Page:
Just How Wrong Was Rick Perry About Income Inequality In Texas?

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As part of Rick Perry’s transition from longest-serving governor of Texas to future twice-failed presidential candidate, the outgoing officeholder has been doing his fair share of press.

One story in the Washington Post detailed Perry’s cram sessions on issues ranging from health care to the environment to economics. Anyone who has watched him govern for the last decade-plus might agree that a certain level of knowledge was lacking, but I digress.

The line from the interview that has gotten the most press is Perry’s claim that Texas doesn’t have a problem with income inequality. The Post reports that Perry “dismissed the notion that income inequality is a problem in the state, saying, ‘We don’t grapple with that here.'”

Unfortunately for a substantial share of Texans, Perry’s assertion is not true. Texas ranks 5th in terms of income inequality in the United States.

The Dallas News pulled together the numbers:

  • Texans earning at least $116,500 in 2011 made up 10 percent of tax filers but took home almost 50 percent of the income.
  • The top 1 percent, whose income starts at $414,500, hauled in almost 21 percent of Texas’ total income in 2011.

The job growth in Texas isn’t all due to Perry — data shows that the economy here has been strong for four decades. And as the Houston Chronicle reported today that for many populous counties in Texas, their highest earning days are behind them — back in 1999, and even 1979. And many of the jobs that Rick Perry brags about — that is, the ones he didn’t steal from other states — are low-wage service sector jobs that offer little in terms of professional advancement, benefits, or financial stability.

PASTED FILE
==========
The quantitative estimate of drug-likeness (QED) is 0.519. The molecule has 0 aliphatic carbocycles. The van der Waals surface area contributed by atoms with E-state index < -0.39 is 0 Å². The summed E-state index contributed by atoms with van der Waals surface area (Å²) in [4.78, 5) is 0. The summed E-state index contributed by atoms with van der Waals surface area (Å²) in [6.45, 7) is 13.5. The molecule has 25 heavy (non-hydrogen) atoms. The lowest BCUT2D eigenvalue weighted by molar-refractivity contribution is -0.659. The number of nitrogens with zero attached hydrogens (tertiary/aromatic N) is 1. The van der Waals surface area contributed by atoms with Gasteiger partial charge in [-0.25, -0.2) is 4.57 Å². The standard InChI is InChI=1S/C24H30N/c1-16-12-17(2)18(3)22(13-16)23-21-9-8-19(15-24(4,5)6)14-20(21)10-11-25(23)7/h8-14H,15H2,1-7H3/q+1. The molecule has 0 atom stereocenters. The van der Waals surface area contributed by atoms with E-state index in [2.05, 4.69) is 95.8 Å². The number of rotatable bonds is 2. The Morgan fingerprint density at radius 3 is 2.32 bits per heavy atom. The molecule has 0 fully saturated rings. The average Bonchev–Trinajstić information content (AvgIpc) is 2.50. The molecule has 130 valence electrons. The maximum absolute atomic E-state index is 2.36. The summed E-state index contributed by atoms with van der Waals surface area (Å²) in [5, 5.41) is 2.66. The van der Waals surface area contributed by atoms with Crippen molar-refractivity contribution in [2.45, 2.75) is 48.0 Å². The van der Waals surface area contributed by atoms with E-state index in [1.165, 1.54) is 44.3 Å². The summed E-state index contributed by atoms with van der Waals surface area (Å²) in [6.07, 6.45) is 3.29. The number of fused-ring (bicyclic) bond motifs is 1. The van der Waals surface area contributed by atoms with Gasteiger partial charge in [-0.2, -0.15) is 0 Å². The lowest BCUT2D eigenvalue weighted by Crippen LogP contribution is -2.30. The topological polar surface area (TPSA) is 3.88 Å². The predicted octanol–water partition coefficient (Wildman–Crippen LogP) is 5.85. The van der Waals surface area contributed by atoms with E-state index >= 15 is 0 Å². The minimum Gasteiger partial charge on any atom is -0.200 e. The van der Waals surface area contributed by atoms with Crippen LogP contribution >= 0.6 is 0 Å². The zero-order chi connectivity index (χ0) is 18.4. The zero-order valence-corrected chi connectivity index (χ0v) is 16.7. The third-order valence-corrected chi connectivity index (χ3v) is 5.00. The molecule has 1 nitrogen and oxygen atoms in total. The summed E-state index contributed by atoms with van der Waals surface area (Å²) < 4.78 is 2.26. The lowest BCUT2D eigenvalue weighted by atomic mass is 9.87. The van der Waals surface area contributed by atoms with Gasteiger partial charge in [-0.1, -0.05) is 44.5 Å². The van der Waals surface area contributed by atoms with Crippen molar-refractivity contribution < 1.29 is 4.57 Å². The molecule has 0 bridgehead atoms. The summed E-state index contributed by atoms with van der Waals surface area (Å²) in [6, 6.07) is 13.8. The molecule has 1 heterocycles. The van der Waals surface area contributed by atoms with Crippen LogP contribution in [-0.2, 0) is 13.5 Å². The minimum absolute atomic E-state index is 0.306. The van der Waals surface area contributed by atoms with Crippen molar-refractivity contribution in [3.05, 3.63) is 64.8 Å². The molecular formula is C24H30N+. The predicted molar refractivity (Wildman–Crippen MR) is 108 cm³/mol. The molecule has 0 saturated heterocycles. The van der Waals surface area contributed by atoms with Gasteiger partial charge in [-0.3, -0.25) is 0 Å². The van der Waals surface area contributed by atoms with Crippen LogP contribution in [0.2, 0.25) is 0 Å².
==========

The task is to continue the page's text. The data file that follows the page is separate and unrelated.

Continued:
So basically if you’re Rick Perry, or one of the people he pals around with, income inequality isn’t something you personally grapple with, because you’re incredibly well off. And if you’re everyone else in Texas it’s a part of your daily life, whether you realize it or not.

Overlooked in the discussion of his comments on inequality was Perry’s pre-meal prayer during the interview:

Before food was served, Perry said a prayer that included a nod to Obama: “Be with the president, give him wisdom and open his eyes.”

It’s not the President that needs to open his eyes, Governor.

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About Author

Katherine Haenschen

Katherine Haenschen is a PhD candidate at the University of Texas, where she studies political participation on digital media. She previously managed successful candidate, issue, voter registration, and GOTV campaigns in Central Texas. She is also a fan of UCONN women's basketball and breakfast tacos.

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